Broadcast on ‘Good Morning Scotland'- January 19th, 2016
When I was a small boy I enjoyed reading a book called ‘Through Space and Time’ by Sir James Jeans, the Astronomer Royal . I discovered that a rocket which could travel faster than four and a half miles per second [or something like that] could get clear of the earth’s gravity and zoom out into space.
That looked like fantasy. I had to make do with ‘The Eagle’ comic, which featured the adventures of ‘Dan Dare, Space Pilot of the Future’, who crisscrossed the universe in a battle against the evil empire of the green-headed ‘Mekon’.
Fantasy became reality in 1961, at the height of the Cold War, when the cosmonaut Yuri Gagarin was sent into orbit by the USSR , a state whose official creed was atheism. A Soviet cartoon showing a smiling Gagarin peering into infinity and announcing ‘There is no God.’
But the United States was determined ‘to boldly go ’ even further. By 1968 their spacecraft, Apollo 8, was flying round the moon, as the crew Lovell, Anders and Borman , read from the Bible: ‘ In the beginning God created the heaven and the earth... And God looked at the world and saw that it was good .’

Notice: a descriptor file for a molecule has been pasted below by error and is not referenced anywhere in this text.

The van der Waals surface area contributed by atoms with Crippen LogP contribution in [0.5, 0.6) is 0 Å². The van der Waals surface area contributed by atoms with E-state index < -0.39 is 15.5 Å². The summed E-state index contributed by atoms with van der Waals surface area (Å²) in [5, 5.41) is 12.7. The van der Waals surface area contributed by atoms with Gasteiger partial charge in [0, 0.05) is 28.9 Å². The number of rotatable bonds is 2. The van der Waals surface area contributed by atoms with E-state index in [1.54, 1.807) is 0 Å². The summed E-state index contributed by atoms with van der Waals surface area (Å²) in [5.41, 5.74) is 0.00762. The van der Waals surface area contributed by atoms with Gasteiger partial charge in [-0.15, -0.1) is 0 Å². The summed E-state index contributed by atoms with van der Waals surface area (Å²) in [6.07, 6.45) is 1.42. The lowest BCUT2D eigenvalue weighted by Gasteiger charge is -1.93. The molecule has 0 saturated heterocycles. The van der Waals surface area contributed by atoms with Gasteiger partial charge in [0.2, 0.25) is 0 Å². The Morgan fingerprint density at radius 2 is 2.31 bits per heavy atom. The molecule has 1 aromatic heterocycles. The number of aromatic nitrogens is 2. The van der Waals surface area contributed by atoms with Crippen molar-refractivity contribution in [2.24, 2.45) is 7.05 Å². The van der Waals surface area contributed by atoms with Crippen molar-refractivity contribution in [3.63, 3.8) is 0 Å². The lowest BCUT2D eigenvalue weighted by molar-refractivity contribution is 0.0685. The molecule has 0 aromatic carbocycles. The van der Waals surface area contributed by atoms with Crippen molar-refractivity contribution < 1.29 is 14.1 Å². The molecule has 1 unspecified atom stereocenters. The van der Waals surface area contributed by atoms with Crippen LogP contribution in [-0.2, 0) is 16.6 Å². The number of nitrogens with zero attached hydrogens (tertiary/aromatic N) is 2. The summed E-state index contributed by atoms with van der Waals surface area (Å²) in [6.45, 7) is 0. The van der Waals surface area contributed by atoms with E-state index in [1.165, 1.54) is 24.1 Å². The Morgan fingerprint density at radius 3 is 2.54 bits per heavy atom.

Speaking personally, I don’t think that new discoveries about the universe could ever decisively prove - or disprove - the existence of a Creator. While some of us will feel that ‘the Heavens declare the glory of God’, others may conclude the opposite. But many of us will perhaps agree with Major Tim Peake, who is out there right now, working with Russian and American colleagues. He supports a suggestion that the International Space Station should be awarded the Nobel Peace Prize because ‘it has brought many nations together through difficult times’. What began in Cold War rivalry has developed into the international cooperation we badly need down here on Mother Earth.
Jesus said ’Blessed are the peacemakers.’ It looks as if space travel could be proving him right.